- @ilovefood of The Hamilton Public Library's Teen Review Board

While I respect the popularity that The Glass Castle has in the community, I believe it is one of the worst books I have ever read for two reasons: the mother, and the father of the protagonist.
These two characters are some of the most dislikable morons I have seen in any media. The whole story revolves around them not liking city culture for some reason, and doing everything in their power to not admit that they’re poor, or trying to fix it. The mother does get better at some intervals, but I always think throughout the story that the father is actively trying to sabotage his own children’s futures.
I do think it has an interesting narrative, but even then, most of the problems in and of this story would be nonexistent if the parents just smartened up. And since this is a memoir, I actively feel sorry for the protagonist.
I give this story a 1 out of 5, and I do not recommend it whatsoever.
- @RhythmDragon of the Teen Review Board of the Hamilton Public Library

Oct 23, 2017

I was blown away by the stories of sheer determination by the children in this family. So many twists and turns. I definitely recommend this book!

Oct 09, 2017

There are few memoirs that I can pick up and not want to put down. I love them, but they usually don't hook me in quickly. The Glass Castle was different. From the first pages on her parents being homeless and her living on Park Avenue, I knew I would love this book.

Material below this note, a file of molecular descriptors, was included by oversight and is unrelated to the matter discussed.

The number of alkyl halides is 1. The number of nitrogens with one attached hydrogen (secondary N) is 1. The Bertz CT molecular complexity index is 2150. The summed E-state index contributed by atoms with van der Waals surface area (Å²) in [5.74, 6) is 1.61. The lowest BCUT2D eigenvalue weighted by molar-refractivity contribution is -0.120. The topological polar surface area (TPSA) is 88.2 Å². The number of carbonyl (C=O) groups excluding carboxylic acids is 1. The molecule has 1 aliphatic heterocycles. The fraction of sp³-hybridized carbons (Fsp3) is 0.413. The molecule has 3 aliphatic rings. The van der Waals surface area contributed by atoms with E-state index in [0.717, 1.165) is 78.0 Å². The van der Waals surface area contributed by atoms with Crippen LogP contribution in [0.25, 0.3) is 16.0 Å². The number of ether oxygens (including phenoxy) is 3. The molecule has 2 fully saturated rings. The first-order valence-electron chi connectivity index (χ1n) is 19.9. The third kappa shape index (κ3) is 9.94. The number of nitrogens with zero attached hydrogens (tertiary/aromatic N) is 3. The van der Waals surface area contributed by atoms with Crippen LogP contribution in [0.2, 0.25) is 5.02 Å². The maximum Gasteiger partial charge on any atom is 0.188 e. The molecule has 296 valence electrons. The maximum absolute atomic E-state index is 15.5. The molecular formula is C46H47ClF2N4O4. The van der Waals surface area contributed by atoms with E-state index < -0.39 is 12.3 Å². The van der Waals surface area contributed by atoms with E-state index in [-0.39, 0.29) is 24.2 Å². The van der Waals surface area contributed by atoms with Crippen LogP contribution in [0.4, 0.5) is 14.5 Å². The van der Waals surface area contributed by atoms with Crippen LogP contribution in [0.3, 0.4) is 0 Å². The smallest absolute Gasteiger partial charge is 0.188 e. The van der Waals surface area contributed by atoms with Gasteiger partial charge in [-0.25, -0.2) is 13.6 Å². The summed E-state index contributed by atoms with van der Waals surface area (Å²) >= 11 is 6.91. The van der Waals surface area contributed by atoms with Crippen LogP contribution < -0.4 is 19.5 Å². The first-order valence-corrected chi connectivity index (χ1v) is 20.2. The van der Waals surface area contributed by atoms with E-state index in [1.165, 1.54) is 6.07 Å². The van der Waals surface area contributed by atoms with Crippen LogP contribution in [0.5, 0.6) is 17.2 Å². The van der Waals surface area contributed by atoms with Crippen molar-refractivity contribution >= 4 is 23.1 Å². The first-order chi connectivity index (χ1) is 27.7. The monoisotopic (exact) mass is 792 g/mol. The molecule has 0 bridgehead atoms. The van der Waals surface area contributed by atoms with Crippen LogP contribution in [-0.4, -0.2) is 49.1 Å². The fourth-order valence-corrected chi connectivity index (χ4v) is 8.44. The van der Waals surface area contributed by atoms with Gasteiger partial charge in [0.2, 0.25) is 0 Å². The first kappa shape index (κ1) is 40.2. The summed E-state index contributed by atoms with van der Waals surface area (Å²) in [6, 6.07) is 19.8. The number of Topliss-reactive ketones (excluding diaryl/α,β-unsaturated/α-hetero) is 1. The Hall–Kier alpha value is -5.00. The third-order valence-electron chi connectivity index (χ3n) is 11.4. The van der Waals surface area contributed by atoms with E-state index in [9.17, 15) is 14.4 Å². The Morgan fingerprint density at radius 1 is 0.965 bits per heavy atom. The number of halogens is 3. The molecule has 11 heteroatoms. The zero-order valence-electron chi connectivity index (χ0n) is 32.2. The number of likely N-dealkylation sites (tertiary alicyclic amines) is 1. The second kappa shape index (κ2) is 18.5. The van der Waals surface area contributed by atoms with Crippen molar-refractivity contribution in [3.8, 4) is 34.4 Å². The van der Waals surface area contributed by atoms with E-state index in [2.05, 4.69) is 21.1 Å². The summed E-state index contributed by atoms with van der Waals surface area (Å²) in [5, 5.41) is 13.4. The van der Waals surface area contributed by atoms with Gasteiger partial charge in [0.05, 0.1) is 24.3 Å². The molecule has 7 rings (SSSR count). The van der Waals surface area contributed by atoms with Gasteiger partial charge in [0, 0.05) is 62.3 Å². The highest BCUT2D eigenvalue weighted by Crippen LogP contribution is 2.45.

To say Jeannette Walls had an unusual upbringing would be an understatement. Latch-key wouldn't even be the correct term for her childhood. She raised herself for the most part - the pieces her parents contributed to she worked into a valuable lesson. I'm shocked she made it to be honest, even more so that only one of her siblings had issues living in the world after their upbringing. Being dealt the hand Jeannette wrote about, would have damaged many people beyond repair.

I knew a few people said they felt sorry for the parents, but I didn't feel any sympathy. They were awful. The mother was selfish, and I truly believe she didn't care about her children's well-being. The father may have cared, but cared more about alcohol. The Glass Castle could be renamed as 'Parenting: What not to do.' If you even do a few of the things mentioned in the book I don't believe you should have children.